Hello! I am an AI researcher and PhD student working on deep learning model explainability at École Polytechnique Fédérale de Lausanne (EPFL). I'm coadvised by Prof. Tanja Käser at the ML4Ed Lab and Prof. Martin Jaggi at the MLO Lab.
Before moving to Switzerland, I worked for two years at Microsoft AI as a lead engineer for the Open Neural Network eXchange project.
My claim to fame (haha) is that I graduated at 20 as the youngest M.S. in Computer Science recipient in UC Berkeley's history. Since then, I've served as a machine learning lecturer for the Berkeley Division of Data Sciences and the University of Washington CSE Department.
I love people, data, and working on exciting problems at the intersection of the two:
Thank you for taking time out of your day to find out what I do with mine!
AIED Program Committee 2023
AIED 2021*, 2022* (Subreviewer for Tanja Käser)
EMNLP BlackBoxNLP 2021, 2022, 2023
Journal of Educational Data Mining (JEDM) 2022
LAK 2022*, 2023* (Subreviewer for Tanja Käser)
Editor for Springer Series on Big Data Management (Educational Data Science)
Fairness Working Group @ EDM 2022
WiML Workshop Team @ NeurIPS 2021
Lead of the 2020 ONNX SIG for Models and Tutorials
We implement five state-of-the-art methodologies for explaining black-box machine learning models (LIME, PermutationSHAP, KernelSHAP, DiCE, CEM) on the downstream task of student performance prediction for five massive open online courses. Our experiments demonstrate that the families of explainers do not agree with each other on feature importance for the same Bidirectional LSTM models with the same representative set of students. We use Principal Component Analysis, Jensen-Shannon distance, and Spearman's rank-order correlation to quantitatively cross-examine explanations across methods and courses. Our results come to the concerning conclusion that the choice of explainer is an important decision and is in fact paramount to the interpretation of the predictive results, even more so than the course the model is trained on.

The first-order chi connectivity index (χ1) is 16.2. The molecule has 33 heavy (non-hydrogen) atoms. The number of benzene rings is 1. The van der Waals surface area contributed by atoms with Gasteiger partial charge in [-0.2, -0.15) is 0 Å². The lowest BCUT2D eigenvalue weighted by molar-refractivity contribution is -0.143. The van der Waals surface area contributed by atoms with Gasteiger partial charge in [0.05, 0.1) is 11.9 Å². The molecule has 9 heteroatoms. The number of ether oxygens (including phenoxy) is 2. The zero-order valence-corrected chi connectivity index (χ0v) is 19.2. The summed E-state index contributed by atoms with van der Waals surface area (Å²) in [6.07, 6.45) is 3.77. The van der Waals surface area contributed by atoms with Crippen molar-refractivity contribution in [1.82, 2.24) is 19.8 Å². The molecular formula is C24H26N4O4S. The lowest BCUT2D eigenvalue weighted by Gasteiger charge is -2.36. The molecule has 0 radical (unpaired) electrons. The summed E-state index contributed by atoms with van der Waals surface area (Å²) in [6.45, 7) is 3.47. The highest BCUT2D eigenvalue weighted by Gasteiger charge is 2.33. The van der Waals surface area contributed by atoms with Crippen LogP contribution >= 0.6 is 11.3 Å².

Authors: Vinitra Swamy, Bahar Radhmehr, Natasa Krco, Professor Mirko Marras, and Professor Tanja Käser. Talk and paper featured at Educational Data Mining (EDM) 2022 in Durham, UK.[Paper] [Pre-Print] [Slides] [Code]
Our goal is to validate explainers for student success prediction across controlled differences in online and blended learning course design. Our analyses cover five course pairs that differ in one educationally relevant aspect and two popular instance-based explainable AI methods (LIME and SHAP). We quantitatively compare the distances between the explanations across courses and methods, then validate the explanations of LIME and SHAP with 26 semi-structured interviews of university-level educators regarding which features they believe contribute most to student success, which explanations they trust most, and how they could transform these insights into actionable course design decisions. Our results show that quantitatively, explainers significantly disagree with each other about what is important, and qualitatively, experts themselves do not agree on which explanations are most trustworthy.
Authors: Vinitra Swamy, Sijia Du, Professor Mirko Marras, and Professor Tanja Käser. Nominated for best full paper at Learning Analytics and Knowledge (LAK) 2023 in Arlington, Texas.[Paper] [Pre-Print] [Code]
RIPPLE utilizes irregular multivariate time series modeling with graph neural networks to achieve comparable or better accuracy with raw time series clickstreams in comparison to hand-crafted features. Furthermore, we extend concept activation vectors for interpretability in raw time series models. Our experimental analysis on 23 MOOCs with millions of combined interactions over six behavioral dimensions show that models designed with our approach can (i) beat state-of-the-art educational time series baselines with no feature extraction and (ii) provide interpretable insights for personalized interventions.
Authors: Mohammad Asadi (intern), Vinitra Swamy, Jibril Frej, Julien Vignoud, Mirko Marras, Tanja Käser. Talk and paper featured at AAAI 2023 in Washington, DC.[Paper] [Pre-Print] [Slides] [Code]
We tackle the problem of transferability across MOOCs from different domains and topics, focusing on models for early success prediction. In this paper, we present and analyze three novel strategies to creating generalizable models: 1) pre-training a model on a large set of diverse courses, 2) leveraging the pre-trained model by including meta features about courses to orient downstream tasks, and 3) fine-tuning the meta transfer learning model on previous course iterations. Our experiments on 26 MOOCs with over 145,000 combined enrollments and millions of interactions show that models combining interaction data and course information have comparable or better performance than models which have access to previous iterations of the course. With these models, we aim to effectively enable educators to warm-start their predictions for new and ongoing courses.